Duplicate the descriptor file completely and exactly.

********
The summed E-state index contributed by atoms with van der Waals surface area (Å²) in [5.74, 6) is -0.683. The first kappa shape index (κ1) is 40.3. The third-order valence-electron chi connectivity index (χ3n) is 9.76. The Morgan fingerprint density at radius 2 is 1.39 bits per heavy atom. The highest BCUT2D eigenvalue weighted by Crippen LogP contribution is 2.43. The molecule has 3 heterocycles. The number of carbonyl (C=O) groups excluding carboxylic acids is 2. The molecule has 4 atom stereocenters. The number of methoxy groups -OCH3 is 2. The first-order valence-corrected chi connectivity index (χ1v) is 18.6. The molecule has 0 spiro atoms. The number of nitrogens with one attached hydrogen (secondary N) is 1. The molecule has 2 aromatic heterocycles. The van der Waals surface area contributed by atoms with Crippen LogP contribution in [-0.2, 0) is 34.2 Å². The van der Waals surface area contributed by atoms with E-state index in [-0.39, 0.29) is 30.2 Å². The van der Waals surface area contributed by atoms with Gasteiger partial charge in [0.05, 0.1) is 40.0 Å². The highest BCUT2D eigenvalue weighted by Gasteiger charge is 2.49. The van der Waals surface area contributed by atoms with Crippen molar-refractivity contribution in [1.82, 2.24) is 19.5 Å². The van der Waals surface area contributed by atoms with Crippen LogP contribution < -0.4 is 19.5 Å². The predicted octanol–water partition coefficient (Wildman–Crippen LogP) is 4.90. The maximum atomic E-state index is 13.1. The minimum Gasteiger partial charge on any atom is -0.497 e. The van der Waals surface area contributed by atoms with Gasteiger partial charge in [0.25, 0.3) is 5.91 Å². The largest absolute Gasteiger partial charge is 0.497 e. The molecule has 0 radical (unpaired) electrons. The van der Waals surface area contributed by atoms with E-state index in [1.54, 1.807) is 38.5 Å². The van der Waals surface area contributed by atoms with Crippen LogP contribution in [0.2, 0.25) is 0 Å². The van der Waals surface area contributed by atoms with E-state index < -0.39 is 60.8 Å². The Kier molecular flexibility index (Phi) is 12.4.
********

The summed E-state index contributed by atoms with van der Waals surface area (Å²) in [5.74, 6) is -0.683. The first kappa shape index (κ1) is 40.3. The third-order valence-electron chi connectivity index (χ3n) is 9.76. The Morgan fingerprint density at radius 2 is 1.39 bits per heavy atom. The highest BCUT2D eigenvalue weighted by Crippen LogP contribution is 2.43. The molecule has 3 heterocycles. The number of carbonyl (C=O) groups excluding carboxylic acids is 2. The molecule has 4 atom stereocenters. The number of methoxy groups -OCH3 is 2. The first-order valence-corrected chi connectivity index (χ1v) is 18.6. The molecule has 0 spiro atoms. The number of nitrogens with one attached hydrogen (secondary N) is 1. The molecule has 2 aromatic heterocycles. The van der Waals surface area contributed by atoms with Crippen LogP contribution in [-0.2, 0) is 34.2 Å². The van der Waals surface area contributed by atoms with E-state index in [-0.39, 0.29) is 30.2 Å². The van der Waals surface area contributed by atoms with Gasteiger partial charge in [0.05, 0.1) is 40.0 Å². The highest BCUT2D eigenvalue weighted by Gasteiger charge is 2.49. The van der Waals surface area contributed by atoms with Crippen molar-refractivity contribution in [1.82, 2.24) is 19.5 Å². The van der Waals surface area contributed by atoms with Crippen LogP contribution < -0.4 is 19.5 Å². The predicted octanol–water partition coefficient (Wildman–Crippen LogP) is 4.90. The maximum atomic E-state index is 13.1. The minimum Gasteiger partial charge on any atom is -0.497 e. The van der Waals surface area contributed by atoms with Gasteiger partial charge in [0.25, 0.3) is 5.91 Å². The largest absolute Gasteiger partial charge is 0.497 e. The molecule has 0 radical (unpaired) electrons. The van der Waals surface area contributed by atoms with E-state index in [1.54, 1.807) is 38.5 Å². The van der Waals surface area contributed by atoms with Crippen LogP contribution in [0.2, 0.25) is 0 Å². The van der Waals surface area contributed by atoms with E-state index < -0.39 is 60.8 Å². The Kier molecular flexibility index (Phi) is 12.4.